In Uncategorized on 07/08/2020 at 17:11

Early draws from IRAs are traps, even for the wary. For Tamecca Seril a.k.a Tamecca Tillard, 2020 T. C. Memo. 101, filed 7/8/20, confronting a collapsing marriage, and a son about to go to college with problems at school that could stall his dream, it’s a series of IEDs.

Judge Albert G (“Scholar Al”) dissects Tamecca’s problems filling out her 1040 for the year at issue. She tried; she got the IRA draw right, and the 10% whatever-it-is, but blew the 60-day deadline to roll over an excess. She estimated son’s college bill based on the college’s acceptance letter, but she actually paid much less for the year at issue.

As for blowing the 60-day rollover, “Petitioner has not alleged any error by a financial institution that prevented her from effecting a timely rollover. She did not substantiate her contention that a postal error caused the delay, and she has alleged no disability or the like as a contributing cause. While she contends that it was always her intention to roll over the $15,000, she produced no evidence that she set the money aside (e.g., in a separate account) for that purpose.  Petitioner produced no evidence to establish what she did with the funds or how she used them.” Order, at p. 8 (Citation omitted, but see my blogpost “The Guys From the Hood,” 4/20/17, for the Trimmer case cited here).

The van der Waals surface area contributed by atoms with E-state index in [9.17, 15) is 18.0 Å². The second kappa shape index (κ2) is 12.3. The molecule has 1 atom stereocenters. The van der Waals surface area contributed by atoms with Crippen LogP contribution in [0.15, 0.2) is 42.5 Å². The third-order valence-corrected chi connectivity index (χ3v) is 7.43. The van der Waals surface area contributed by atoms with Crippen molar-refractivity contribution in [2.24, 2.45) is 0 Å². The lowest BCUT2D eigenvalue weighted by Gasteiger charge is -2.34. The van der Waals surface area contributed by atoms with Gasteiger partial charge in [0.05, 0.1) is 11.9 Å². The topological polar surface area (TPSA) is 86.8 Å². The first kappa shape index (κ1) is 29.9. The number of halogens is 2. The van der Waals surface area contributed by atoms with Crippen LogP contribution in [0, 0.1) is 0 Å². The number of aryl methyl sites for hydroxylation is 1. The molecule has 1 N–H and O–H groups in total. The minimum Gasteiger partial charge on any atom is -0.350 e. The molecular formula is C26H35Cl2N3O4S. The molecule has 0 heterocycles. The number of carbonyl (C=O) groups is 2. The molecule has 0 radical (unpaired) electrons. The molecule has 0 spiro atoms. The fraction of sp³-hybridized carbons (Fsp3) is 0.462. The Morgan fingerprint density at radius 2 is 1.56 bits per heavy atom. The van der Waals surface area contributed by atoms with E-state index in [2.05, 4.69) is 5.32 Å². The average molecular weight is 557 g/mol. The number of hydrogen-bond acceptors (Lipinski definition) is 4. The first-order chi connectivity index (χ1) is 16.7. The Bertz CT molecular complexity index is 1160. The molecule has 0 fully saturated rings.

So Tamecca owes the tax and the 10%  whatever-it-is.

But she doesn’t get the 20% five-and-ten understatement chop. IRS plays the “penalty electronic” gambit to avoid Boss Hossery, but Judge Scholar Al is letting Tamecca off the chop altogether so he doesn’t have to go there.

“Petitioner prepared her [year at issue] return during a very tumultuous time in her life. We found credible her testimony that she attempted to report her tax liability correctly. She reported the full amount of the IRA distributions she received ($54,500), but treated $15,000 as nontaxable because she intended to roll over that amount. She reported $24,660 of her distributions as subject to the 10% additional tax, correctly believing that she was entitled to some exemption for qualified education expenses. Although she did not calculate the exemption amount correctly, we find that she exercised good faith in her reporting. Considering all these facts, we find that petitioner has demonstrated reasonable cause for her underpayment.” Order, at p. 13.



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